alexa Mental Health as a Predictor for Patient Reported Outco
ISSN: 2161-0533

Orthopedic & Muscular System: Current Research
Open Access

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Research Article

Mental Health as a Predictor for Patient Reported Outcome after a Total Hiparthroplasty - A Prospective Cohort Study

Randi Bilberg1,2*, Birgitte Nørgaard3, Kirsten Kaya Roessler2 and Søren Overgaard4,5

1Department of Orthopaedic Surgery, Kolding Hospital, a part of Lillebaelt Hospital, Denmark

2Institute of Psychology, University of Southern Denmark, Denmark

3Institute of Public Health University of Southern Denmark, Odense, Denmark

4Department of Orthopaedic Surgery and Traumatology, Odense University Hospital, Denmark

5Institute of Clinical Research, University of Southern Denmark, Odense, Denmark

*Corresponding Author:
Randi Bilberg
Institute of Psychology
University of Southern Denmark
Campusvej 55, 5230, Denmark
Tel: +45 76363026/3452
E-mail: [email protected]

Received Date: March 21, 2014; Accepted Date: April 25, 2014; Published Date: April 28, 2014

Citation: Bilberg R, Nørgaard B, Roessler KK, Overgaard S (2014) Mental Health as a Predictor for Patient Reported Outcome after a Total Hiparthroplasty - A Prospective Cohort Study. Orthopedic Muscul Sys S2:004. doi: 10.4172/2161-0533.S2-004

Copyright: © 2014 Bilberg R, et al. This is an open-access article distributed under the terms of the Creative Commons Attribution License, which permits unrestricted use, distribution, and reproduction in any medium, provided the original author and source are credited.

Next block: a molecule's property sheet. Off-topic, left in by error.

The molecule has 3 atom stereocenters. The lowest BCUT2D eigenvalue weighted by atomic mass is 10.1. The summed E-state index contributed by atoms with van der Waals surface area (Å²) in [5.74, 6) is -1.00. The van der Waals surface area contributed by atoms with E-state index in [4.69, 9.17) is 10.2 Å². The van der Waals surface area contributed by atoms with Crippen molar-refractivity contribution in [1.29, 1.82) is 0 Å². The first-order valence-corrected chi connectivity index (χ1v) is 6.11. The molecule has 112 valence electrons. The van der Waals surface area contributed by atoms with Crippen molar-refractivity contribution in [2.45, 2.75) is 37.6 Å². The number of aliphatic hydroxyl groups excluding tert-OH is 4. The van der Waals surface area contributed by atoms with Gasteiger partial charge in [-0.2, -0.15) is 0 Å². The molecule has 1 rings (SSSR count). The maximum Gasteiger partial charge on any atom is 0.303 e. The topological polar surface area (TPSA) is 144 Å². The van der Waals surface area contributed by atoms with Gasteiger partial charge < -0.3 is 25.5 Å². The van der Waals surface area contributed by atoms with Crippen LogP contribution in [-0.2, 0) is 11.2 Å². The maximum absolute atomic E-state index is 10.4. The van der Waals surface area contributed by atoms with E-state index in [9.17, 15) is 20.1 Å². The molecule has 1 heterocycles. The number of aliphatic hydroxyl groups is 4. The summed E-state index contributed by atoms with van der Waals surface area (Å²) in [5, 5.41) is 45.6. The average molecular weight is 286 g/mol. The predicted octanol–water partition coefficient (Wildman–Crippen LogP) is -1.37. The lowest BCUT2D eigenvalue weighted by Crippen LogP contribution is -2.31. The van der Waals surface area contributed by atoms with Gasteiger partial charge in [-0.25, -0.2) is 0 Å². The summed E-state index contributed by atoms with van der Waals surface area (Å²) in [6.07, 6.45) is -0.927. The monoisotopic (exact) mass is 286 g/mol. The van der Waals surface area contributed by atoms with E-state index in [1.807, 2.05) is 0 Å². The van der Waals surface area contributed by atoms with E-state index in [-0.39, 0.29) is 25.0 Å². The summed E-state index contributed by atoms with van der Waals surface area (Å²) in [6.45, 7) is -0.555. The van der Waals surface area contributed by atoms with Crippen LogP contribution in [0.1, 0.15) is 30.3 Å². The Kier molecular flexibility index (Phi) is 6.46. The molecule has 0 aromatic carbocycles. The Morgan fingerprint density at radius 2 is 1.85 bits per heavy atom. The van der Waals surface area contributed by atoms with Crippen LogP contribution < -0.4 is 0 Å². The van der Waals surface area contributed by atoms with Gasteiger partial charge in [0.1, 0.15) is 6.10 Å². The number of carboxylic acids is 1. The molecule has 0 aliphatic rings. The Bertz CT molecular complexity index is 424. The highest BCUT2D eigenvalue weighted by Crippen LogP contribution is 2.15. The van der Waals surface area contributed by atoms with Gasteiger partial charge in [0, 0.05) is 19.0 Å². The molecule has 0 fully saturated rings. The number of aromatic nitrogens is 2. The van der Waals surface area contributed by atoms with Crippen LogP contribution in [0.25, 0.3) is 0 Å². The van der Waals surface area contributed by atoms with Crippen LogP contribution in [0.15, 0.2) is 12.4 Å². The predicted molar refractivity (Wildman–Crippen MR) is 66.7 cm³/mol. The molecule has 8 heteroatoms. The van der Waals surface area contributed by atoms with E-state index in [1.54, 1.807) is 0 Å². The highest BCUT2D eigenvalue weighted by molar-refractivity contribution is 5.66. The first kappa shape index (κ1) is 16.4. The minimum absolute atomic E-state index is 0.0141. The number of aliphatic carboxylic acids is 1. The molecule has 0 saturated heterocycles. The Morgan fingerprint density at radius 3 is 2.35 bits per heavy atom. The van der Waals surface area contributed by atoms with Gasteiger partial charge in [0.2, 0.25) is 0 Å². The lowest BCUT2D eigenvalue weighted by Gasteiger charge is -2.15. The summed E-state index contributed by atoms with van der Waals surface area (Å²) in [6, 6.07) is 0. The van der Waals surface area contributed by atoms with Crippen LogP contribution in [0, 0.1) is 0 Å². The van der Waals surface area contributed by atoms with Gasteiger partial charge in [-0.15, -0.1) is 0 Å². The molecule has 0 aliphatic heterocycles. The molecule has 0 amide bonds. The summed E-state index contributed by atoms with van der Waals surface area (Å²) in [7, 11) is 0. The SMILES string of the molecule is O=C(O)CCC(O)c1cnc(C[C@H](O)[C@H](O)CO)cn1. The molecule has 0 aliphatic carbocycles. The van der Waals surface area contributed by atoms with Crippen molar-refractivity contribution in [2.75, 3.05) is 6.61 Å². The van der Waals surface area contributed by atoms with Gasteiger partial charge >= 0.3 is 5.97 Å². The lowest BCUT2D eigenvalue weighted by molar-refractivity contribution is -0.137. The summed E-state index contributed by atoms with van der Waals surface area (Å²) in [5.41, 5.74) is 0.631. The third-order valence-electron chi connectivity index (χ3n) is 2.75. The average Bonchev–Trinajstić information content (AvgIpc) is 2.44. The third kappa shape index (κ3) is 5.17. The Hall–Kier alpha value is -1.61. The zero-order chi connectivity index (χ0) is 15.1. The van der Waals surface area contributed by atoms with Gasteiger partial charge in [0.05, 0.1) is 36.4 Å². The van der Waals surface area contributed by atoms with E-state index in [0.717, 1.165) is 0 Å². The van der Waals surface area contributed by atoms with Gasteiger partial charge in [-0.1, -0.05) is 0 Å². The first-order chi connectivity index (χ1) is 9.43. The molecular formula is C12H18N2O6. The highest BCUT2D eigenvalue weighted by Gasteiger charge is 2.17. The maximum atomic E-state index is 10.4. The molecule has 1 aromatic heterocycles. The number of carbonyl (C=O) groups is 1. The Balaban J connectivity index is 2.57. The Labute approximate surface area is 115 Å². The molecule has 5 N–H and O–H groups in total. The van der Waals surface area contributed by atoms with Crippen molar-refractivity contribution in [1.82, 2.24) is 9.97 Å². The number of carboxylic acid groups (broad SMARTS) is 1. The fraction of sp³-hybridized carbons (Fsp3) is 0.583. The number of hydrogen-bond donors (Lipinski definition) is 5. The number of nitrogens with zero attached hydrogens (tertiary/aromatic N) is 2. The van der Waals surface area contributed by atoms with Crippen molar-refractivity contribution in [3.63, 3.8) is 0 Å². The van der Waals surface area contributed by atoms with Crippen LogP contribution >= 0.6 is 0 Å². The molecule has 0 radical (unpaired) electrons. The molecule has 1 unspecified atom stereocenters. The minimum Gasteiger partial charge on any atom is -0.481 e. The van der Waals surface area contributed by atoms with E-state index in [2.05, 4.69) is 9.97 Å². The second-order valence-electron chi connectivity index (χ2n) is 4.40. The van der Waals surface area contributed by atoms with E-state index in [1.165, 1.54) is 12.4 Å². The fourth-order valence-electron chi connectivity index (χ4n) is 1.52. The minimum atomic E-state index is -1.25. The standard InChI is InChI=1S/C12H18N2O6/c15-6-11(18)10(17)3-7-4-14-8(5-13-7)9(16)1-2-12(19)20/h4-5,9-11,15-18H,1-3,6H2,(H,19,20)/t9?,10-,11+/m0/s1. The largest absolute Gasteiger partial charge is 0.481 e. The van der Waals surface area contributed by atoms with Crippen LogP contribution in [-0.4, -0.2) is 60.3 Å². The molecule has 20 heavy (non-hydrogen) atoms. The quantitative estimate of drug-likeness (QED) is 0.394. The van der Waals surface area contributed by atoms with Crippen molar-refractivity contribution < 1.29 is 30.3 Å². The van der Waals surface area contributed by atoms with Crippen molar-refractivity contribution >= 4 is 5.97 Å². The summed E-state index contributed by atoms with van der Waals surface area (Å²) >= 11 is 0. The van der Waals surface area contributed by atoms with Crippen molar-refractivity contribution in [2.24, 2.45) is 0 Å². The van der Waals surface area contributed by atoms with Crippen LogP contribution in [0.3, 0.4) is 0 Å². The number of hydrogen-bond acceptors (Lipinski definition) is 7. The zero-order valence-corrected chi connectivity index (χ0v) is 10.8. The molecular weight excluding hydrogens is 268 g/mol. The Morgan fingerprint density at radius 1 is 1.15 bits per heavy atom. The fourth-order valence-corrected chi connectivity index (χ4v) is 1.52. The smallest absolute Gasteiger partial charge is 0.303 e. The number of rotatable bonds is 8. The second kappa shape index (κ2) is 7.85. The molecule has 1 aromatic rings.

Abstract

Background: Total hip arthroplasty (THA) is often very successful in patients with severe hip pain and endstage-
osteoarthritis; however a minority of patients has less favorable outcomes.
Aim: To investigate whether patients’ preoperative mental health is a predictor for patient-reported outcome
(PRO) after THA.
Method: The prospective cohort study included 207 patients over a 14-month period, with two follow-ups.
Patients completed the Common Mental Disorders – Screening Questionnaire, Oxford Hip Score, and Euro Qol 5
Dimension questionnaire before surgery and at twelve and 52 weeks after surgery. Data were analysed by multiple
linear regression and t-tests.
Results: Significantly improvement outcomes between baseline and postoperative follow-ups were reported.
Age, gender and BMI together with EQ-5Dindex showed significant regression coefficients. Older, higher BMI and to
by a women were predictor for the worse patient reported outcome (OHS) after twelve weeks. An inferior score on
quality of life (EQ-5Dindex) at baseline predict a minor PRO after twelve weeks. After 52 weeks, concern and
EQ-5Dvas showed significant regression coefficients of PRO as patient with a high score of concern; scores higher
on PRO (OHS) after 52 weeks. Patients with a poorer quality of life measured by EQ-5Dvas were having a higher
score at OHS as a worse outcome of surgery.
Conclusion: Concern measured at baseline can predict PRO after 52 weeks while age, gender and BMI are the
prime predicts after twelve weeks. The development of patients’ mental health, as they undergo a THA from
baseline to 52 weeks postoperative, needs further investigating.

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